Research faculty at Brandon University are integral to transferring and disseminating knowledge through their teaching, conference presentations, and publications.
Brandon University has the second highest number of graduate students of Manitoba universities, with 301 students in five Masters programs (M.Ed., M.A. in Music, Master of Rural Development, M.Sc. in Environment and Life Sciences and Master of Psychiatric Nursing). Further to this, Brandon University undergraduate students are encouraged to complete independent research and/or a thesis in their final year of studies.
Three research institutes: Rural Development Institute (1989), Centre for Aboriginal and Rural Education Studies (2008) and Institute for Research in Music and Community (2016), are integral for developing research capacity within the University and for a considerable number of reports and academic publications as well as community outreach.
The dynamic impact of a university’s research output can be measured by calculating the Total Factor Productivity. This assumes growth in Gross Domestic Product cannot be explained completely by inputs of capital and labour alone. This additional growth arises from product and process of innovation borne out of research and development activities, including:
- creation and dissemination of research and knowledge,
- supply of R&D human capital (i.e., graduate students), and
- spillover effects resulting from researchers interacting with the industry.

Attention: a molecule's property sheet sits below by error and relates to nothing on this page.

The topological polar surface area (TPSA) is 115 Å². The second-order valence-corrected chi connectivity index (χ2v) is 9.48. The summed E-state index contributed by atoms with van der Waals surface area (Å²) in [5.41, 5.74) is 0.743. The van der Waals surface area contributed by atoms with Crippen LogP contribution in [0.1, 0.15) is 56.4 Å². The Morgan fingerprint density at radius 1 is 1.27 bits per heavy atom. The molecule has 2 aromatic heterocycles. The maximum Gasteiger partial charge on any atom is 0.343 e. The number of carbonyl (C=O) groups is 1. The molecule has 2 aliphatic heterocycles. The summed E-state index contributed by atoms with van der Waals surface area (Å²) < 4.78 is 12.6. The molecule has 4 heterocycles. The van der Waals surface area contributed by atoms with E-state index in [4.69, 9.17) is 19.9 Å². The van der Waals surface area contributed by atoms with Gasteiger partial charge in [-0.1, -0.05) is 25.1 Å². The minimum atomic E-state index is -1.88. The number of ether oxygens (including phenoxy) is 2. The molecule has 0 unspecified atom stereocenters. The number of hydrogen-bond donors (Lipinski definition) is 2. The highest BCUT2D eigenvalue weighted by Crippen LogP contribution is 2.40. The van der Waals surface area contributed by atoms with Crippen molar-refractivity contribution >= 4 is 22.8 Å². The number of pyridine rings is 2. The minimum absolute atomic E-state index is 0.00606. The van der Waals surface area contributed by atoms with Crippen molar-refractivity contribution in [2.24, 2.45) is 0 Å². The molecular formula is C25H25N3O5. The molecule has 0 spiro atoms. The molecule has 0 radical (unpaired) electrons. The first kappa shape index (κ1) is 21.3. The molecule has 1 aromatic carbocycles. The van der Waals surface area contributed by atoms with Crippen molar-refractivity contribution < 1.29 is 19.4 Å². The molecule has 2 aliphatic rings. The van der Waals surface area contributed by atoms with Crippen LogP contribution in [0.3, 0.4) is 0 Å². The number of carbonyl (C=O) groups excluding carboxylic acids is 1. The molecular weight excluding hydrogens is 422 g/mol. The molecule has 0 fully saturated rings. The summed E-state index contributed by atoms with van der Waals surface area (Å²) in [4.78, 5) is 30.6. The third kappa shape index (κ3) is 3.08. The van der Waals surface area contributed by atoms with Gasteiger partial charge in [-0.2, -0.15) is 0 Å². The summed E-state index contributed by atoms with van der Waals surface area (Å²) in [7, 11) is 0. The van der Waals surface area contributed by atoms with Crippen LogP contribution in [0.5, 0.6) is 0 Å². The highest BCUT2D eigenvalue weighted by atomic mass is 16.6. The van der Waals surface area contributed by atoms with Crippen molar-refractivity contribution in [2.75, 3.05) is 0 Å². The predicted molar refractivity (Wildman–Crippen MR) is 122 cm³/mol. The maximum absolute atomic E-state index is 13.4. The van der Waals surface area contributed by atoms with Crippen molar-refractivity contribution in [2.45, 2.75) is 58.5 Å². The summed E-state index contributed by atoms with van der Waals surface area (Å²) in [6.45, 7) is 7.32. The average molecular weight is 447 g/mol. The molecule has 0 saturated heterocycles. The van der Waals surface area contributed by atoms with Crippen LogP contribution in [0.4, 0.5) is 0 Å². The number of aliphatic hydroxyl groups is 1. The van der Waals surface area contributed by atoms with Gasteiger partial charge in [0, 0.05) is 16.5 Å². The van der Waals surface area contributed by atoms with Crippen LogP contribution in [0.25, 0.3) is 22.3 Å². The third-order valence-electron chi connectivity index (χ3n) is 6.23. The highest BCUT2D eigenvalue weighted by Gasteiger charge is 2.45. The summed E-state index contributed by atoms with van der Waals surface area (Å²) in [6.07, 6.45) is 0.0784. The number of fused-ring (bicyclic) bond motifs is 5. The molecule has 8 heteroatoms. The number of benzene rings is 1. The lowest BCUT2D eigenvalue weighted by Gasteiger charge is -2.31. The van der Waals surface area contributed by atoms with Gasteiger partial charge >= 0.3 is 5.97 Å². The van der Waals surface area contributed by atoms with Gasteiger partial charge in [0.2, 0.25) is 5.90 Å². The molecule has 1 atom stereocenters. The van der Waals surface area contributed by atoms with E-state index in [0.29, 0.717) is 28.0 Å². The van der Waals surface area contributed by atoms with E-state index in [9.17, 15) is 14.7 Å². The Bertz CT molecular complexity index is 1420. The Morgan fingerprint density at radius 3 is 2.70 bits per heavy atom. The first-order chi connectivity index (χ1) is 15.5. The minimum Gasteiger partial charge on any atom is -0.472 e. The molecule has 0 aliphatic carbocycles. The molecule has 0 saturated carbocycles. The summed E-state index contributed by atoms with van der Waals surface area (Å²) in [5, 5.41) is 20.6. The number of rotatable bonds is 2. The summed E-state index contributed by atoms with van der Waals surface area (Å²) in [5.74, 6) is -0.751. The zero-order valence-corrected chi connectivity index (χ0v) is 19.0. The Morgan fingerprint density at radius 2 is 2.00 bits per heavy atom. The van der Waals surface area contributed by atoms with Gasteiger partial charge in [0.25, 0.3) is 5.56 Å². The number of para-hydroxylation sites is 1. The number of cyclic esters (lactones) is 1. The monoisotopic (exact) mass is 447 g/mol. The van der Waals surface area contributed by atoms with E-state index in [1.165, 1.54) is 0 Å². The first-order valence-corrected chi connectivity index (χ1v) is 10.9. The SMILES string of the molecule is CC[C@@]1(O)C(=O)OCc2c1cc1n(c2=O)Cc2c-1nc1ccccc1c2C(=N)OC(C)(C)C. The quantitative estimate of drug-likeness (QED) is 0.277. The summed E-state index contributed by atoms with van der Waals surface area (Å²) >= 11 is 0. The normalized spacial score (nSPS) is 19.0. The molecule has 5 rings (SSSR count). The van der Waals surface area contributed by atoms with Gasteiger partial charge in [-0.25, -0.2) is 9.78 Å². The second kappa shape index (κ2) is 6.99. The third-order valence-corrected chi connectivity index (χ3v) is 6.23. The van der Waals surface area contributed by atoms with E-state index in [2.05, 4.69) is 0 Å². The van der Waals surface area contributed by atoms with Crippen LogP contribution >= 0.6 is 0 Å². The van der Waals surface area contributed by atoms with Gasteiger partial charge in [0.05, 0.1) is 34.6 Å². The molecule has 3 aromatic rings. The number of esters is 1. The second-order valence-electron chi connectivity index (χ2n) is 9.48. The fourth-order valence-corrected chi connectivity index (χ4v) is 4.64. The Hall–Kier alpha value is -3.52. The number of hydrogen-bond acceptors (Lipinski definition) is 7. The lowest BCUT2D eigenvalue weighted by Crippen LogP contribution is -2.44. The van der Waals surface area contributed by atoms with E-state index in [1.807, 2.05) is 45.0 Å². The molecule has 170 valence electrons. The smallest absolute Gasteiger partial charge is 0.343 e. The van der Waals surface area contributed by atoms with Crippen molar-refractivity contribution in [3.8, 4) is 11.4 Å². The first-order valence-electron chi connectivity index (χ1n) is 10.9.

The proportion of each university’s Total Factor Productivity can be estimated, depending on number of students (graduate and undergraduate), faculty and/or research dollars.
Creation and dissemination of research and knowledge to the scientific community result in publications. These in turn assist other researchers build a stronger research program. Brandon University’s proportion of full-time and part-time undergraduate and graduate student enrollment amongst the largest three universities in Manitoba (Brandon University, University of Winnipeg and University of Manitoba) is calculated as follows:
- 9% of full-time undergraduate enrolment,
- 8% of part-time undergraduate enrolment,
- 3% of full-time graduate student enrolment, and
- 19% of part-time graduate student enrolment.
The Total Factor Productivity of Brandon University in comparison to other universities in Manitoba can be estimated by either proportion of students, faculty and/or research dollars.
Brandon University’s Total Factor Productivity for all research conducted in the province can be estimated at $87 million if provincial impact is estimated at 5% or $174.5 million if Brandon University estimates its provincial impact at 10%.
Use of the Sudmant Method enables a comparison of Brandon University to other institutions using the same method. Appendices 1 and 2 demonstrate Brandon University is within the same range as other universities with respect to research effort for its size as well as economic impact per student.